Pacifica residents are feuding over the question of whether a short section of Highway 1 should be widened in order to alleviate traffic congestion.
On one side of the debate are residents who say they're fed up with bumper-to-bumper traffic jams they encounter on the coastal highway during commute times, and officials who say the road's lack of adequate shoulders and medians creates safety hazards. Opposing them are residents and officials who say the proposed project could destroy the city's small-town charm, doesn't address pedestrian safety issues, and might not end up relieving congestion.
Officially known as the Calera Parkway Project, the proposed alterations would add an additional lane of traffic in each direction to a 1.3-mile section of Highway 1 between Sharp Park and Rockaway Beach. North of this section of roadway, the Pacific Coast Highway has freeway on-ramps and off-ramps, and a 55 mph speed limit. In the affected area, however, the highway resembles a city street, with the speed limit dropping to 45 mph and intersections allowing pedestrians to cross the road. The Caltrans project would cost about $52 million, and would be paid for with Measure A funds.
Some of those opposed to the project have created the group, Pacificans for Highway 1 Alternatives (PH1A), which has filed legal challenges that led to some project delays. One ongoing lawsuit has challenged the validity of the widening project's environmental impact review.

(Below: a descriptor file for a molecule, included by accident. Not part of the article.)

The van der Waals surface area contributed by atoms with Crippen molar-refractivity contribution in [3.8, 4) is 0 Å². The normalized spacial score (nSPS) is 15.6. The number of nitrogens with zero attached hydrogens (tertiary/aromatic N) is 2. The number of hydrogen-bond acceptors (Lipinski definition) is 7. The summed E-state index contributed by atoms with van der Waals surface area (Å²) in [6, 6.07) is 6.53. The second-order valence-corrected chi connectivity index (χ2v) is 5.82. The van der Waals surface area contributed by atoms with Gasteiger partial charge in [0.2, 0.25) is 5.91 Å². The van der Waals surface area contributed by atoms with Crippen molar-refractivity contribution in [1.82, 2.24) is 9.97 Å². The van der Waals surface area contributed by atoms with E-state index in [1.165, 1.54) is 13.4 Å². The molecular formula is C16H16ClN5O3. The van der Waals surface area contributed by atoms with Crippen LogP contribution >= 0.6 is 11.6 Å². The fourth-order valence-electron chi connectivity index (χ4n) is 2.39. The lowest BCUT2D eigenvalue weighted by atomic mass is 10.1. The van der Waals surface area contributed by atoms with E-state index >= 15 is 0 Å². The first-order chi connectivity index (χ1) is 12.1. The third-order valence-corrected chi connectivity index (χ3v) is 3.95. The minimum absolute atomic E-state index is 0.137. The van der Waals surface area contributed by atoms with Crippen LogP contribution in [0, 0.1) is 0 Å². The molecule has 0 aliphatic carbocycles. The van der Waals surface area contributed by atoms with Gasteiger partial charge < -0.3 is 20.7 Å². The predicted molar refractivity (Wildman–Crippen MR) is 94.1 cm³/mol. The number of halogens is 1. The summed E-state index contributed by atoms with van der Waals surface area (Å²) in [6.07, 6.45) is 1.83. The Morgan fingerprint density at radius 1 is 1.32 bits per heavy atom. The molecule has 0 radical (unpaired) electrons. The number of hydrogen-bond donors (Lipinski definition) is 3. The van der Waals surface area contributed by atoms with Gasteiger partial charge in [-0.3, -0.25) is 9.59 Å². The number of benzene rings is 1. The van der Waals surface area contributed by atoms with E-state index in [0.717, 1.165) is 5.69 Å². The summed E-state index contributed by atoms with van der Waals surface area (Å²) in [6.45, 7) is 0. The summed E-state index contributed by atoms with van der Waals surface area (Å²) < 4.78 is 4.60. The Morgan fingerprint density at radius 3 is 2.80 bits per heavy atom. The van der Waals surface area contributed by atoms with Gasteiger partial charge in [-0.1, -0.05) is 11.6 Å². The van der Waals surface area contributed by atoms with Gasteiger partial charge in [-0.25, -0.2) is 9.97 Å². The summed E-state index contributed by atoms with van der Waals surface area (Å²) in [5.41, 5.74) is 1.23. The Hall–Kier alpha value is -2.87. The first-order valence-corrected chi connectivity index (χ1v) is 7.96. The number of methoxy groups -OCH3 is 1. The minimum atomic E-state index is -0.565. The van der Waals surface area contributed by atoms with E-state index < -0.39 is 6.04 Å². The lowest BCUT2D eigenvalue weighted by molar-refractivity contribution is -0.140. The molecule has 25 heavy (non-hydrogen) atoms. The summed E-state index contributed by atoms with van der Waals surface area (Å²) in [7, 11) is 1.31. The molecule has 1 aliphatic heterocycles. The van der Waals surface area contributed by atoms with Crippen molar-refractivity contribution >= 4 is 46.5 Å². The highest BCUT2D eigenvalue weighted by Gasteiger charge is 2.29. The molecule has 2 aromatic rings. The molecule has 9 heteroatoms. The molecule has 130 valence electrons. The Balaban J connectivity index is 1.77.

City Council member Len Stone said the highway plan would be on hold until the lawsuit is resolved. “It wouldn't make sense to move forward as long as the goal posts can be moved,” Stone said.
Stone described the stretch of road in question as “a problem,” noting that the lack of shoulders or a median could delay firefighters and paramedics trying to get to emergencies. Traffic has been another key issue, as the project's EIR found that congestion in the area leads to increased carbon emissions. But referring to community concerns on affecting the neighborhood character, Stone said, “Change is hard for people, no matter what it is.”
PH1A has suggested a variety of strategies to mitigate congestion without widening the highway. Those include using timed traffic lights, implementing staggered school start times and encouraging residents to use public transportation. Caltrans claims the use of timed traffic lights would yield a very marginal benefit, but PH1A founding member Pete Shoemaker encourages the city to hire a traffic engineer to evaluate the agency's position.
A Caltrans spokeswoman said the agency could not comment on the project while it's in litigation.
One solution City Council member and PH1A supporter Sue Digre would like to examine is the possibility of using high tech “smart” traffic signals, as opposed to the timed traffic light option that Caltrans dismissed. “I've always been saying I want 21st century alternatives,” Digre said.
“Pacifica needs another 30 years to figure out traffic” is the title of a recent post on the “Fix Pacifica” blog, which has been an online gathering spot for PH1A critics. Blog co-founder Steve Sinai claims a small but vocal group that is committed to preventing growth and economic development in town has manufactured the widening controversy.
“They keep suggesting alternatives that have already been studied and rejected by Caltrans and San Mateo County as either ineffective, too expensive, or too disruptive,” Sinai said, “They want to keep the highway jammed in order to discourage development in Pacifica and along the San Mateo County coast.”